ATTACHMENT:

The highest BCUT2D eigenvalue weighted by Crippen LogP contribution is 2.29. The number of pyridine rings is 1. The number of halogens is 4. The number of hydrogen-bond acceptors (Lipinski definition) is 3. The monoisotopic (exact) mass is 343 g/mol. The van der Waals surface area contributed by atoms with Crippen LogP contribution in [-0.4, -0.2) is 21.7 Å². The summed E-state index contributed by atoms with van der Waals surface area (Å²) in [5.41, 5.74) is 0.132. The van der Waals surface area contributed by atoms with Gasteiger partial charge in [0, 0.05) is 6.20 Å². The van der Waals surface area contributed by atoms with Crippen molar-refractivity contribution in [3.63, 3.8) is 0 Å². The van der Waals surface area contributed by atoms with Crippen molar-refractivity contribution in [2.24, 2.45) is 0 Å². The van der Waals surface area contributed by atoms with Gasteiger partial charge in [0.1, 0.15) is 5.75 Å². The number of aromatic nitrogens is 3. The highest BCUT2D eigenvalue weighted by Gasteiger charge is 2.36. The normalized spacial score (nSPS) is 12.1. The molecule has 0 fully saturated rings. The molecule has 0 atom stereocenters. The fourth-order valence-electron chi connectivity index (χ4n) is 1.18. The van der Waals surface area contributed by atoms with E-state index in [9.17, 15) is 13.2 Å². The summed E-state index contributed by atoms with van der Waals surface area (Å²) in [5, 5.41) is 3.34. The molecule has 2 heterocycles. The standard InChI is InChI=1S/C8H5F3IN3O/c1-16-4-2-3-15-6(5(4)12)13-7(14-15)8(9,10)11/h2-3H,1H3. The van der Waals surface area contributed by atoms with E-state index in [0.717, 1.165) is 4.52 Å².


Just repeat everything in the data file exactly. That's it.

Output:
The highest BCUT2D eigenvalue weighted by Crippen LogP contribution is 2.29. The number of pyridine rings is 1. The number of halogens is 4. The number of hydrogen-bond acceptors (Lipinski definition) is 3. The monoisotopic (exact) mass is 343 g/mol. The van der Waals surface area contributed by atoms with Crippen LogP contribution in [-0.4, -0.2) is 21.7 Å². The summed E-state index contributed by atoms with van der Waals surface area (Å²) in [5.41, 5.74) is 0.132. The van der Waals surface area contributed by atoms with Gasteiger partial charge in [0, 0.05) is 6.20 Å². The van der Waals surface area contributed by atoms with Crippen molar-refractivity contribution in [3.63, 3.8) is 0 Å². The van der Waals surface area contributed by atoms with Crippen molar-refractivity contribution in [2.24, 2.45) is 0 Å². The van der Waals surface area contributed by atoms with Gasteiger partial charge in [0.1, 0.15) is 5.75 Å². The number of aromatic nitrogens is 3. The highest BCUT2D eigenvalue weighted by Gasteiger charge is 2.36. The normalized spacial score (nSPS) is 12.1. The molecule has 0 fully saturated rings. The molecule has 0 atom stereocenters. The fourth-order valence-electron chi connectivity index (χ4n) is 1.18. The van der Waals surface area contributed by atoms with E-state index in [9.17, 15) is 13.2 Å². The summed E-state index contributed by atoms with van der Waals surface area (Å²) in [5, 5.41) is 3.34. The molecule has 2 heterocycles. The standard InChI is InChI=1S/C8H5F3IN3O/c1-16-4-2-3-15-6(5(4)12)13-7(14-15)8(9,10)11/h2-3H,1H3. The van der Waals surface area contributed by atoms with E-state index in [0.717, 1.165) is 4.52 Å².